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Giraffage and Mister Lies at Schubas, Chicago Review


Giraffage, California-based produced Charlie Yin, creates smooth and energetically textured future funk tracks. Songs like ‘Orgsm’ off his 2011 release Comfort build from glitched-out and repeated synth phrases that seem frozen and chopped, coated with 808 hits like sprinkles, only to melt away and reform again. It’s music that seems to pull equally from the realm of technical delight and complexity of artists like Four Tet and Aphex Twin, as it does from sounds aesthetically sensuous and careful (think R&B and pop). For a sample of this sound in action, check out Giraffage’s bumping reimagining of Janet Jackson’s ‘Someone to Call My Lover’.


Giraffage was second on stage at Schuba’s to a room not quite full, but reverent and extremely attentive. His live performance played heavily from past releases. Yin looked calm on stage, fresh off of a European tour with Mister lies, and went to work recreating his tracks on an APC. The set built smoothly and whisked the crowd into a smooth frenzy. ‘Luv’ bumped out the speakers and had the room bouncing. R&B remixes worked as counter-weights to songs entering darker, down tempo territory while the reverbed 808 pads and warbled samples echoes into the night.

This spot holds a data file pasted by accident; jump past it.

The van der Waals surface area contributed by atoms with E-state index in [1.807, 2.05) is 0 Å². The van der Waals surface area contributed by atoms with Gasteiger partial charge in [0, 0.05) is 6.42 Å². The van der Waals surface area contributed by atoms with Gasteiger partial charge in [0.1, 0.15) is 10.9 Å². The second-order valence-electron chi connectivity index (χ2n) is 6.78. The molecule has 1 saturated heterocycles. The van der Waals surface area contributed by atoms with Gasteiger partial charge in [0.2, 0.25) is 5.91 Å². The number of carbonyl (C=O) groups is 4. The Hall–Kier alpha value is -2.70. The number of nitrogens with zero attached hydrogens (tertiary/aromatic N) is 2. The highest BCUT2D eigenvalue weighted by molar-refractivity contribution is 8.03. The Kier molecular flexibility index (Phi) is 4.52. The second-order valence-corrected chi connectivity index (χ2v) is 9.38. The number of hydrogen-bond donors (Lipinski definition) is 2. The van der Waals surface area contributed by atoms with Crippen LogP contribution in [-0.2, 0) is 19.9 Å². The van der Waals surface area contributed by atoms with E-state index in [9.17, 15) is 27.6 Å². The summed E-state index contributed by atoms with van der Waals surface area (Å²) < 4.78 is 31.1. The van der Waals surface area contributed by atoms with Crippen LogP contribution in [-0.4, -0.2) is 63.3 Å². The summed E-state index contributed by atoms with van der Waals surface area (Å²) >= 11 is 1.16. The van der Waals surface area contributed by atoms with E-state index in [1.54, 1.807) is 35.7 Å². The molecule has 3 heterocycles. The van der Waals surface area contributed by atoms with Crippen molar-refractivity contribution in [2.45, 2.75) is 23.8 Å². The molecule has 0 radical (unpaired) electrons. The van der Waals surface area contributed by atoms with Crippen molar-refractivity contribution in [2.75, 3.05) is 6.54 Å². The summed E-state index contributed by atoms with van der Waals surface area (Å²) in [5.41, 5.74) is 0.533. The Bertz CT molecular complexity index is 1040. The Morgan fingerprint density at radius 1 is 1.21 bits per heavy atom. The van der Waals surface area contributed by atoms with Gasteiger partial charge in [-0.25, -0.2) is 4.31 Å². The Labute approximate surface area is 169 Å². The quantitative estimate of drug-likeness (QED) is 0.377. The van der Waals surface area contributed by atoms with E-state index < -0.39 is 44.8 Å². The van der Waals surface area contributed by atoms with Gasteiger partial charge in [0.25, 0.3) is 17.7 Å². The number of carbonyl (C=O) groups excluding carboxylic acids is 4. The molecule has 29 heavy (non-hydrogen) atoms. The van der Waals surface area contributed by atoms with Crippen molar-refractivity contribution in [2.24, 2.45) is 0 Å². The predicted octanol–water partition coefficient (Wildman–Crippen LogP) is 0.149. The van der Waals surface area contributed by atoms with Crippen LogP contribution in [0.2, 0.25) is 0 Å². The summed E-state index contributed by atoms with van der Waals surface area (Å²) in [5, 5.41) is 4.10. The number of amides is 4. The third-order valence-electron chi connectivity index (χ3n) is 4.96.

Over the past few years, Giraffage has gained a cult following online, and this was very evident from the crowd. While the room took some time to fill up, it seemed everyone knew just when snare fills would enter a song or when the vocals would be samples. The recently released ‘Even Though’ brought smiles across the room. It’s difficult to think of a better measure of an artist’s ability to connect with an audience than to see if they’ll sing along to a chopped and screwed sample; at a Giraffage show everyone sings along. Giraffage let ‘Even Though’ play out and extended it into his mix.


Without missing a beat Mister Lies quickly took the stage as soon as Giraffage stopped. He quickly shouted hello and got to work quickly mixing glitch heavy songs. Lightning-fast transitions brought together down-tempo funk an dub with higher BPM tracks off his last release.

The performance felt fragmented. Each song and sample Mister Lies blasted from the speakers felt like pure gold, but would quickly vanish only to be replaced by another beat or texture too different from whatever preceded it. Perhaps this was due to a relatively short set time at the 18 and over show, but Mister Lies seemed to have too many incredible creations to share. Constantly shifting twists and turns made the disjointed mix more difficult to dance to than Giraffage, but was a clear indication of great talent and a good ear.

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